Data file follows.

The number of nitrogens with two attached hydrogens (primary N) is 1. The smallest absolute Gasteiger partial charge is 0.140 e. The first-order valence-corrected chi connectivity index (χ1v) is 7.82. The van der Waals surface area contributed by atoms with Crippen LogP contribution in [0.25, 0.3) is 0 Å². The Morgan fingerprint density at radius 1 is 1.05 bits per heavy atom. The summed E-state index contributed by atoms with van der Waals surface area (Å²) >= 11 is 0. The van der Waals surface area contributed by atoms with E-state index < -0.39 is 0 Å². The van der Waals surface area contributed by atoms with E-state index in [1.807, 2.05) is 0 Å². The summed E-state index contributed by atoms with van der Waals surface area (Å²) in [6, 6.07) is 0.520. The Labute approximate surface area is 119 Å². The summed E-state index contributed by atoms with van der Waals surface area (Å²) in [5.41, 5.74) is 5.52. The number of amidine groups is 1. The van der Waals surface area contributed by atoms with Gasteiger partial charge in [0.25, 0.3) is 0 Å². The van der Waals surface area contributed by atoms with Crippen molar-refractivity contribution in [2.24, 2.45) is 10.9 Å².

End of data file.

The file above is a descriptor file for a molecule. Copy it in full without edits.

The number of nitrogens with two attached hydrogens (primary N) is 1. The smallest absolute Gasteiger partial charge is 0.140 e. The first-order valence-corrected chi connectivity index (χ1v) is 7.82. The van der Waals surface area contributed by atoms with Crippen LogP contribution in [0.25, 0.3) is 0 Å². The Morgan fingerprint density at radius 1 is 1.05 bits per heavy atom. The summed E-state index contributed by atoms with van der Waals surface area (Å²) >= 11 is 0. The van der Waals surface area contributed by atoms with E-state index < -0.39 is 0 Å². The van der Waals surface area contributed by atoms with E-state index in [1.807, 2.05) is 0 Å². The summed E-state index contributed by atoms with van der Waals surface area (Å²) in [6, 6.07) is 0.520. The Labute approximate surface area is 119 Å². The summed E-state index contributed by atoms with van der Waals surface area (Å²) in [5.41, 5.74) is 5.52. The number of amidine groups is 1. The van der Waals surface area contributed by atoms with Gasteiger partial charge in [0.25, 0.3) is 0 Å². The van der Waals surface area contributed by atoms with Crippen molar-refractivity contribution in [2.24, 2.45) is 10.9 Å².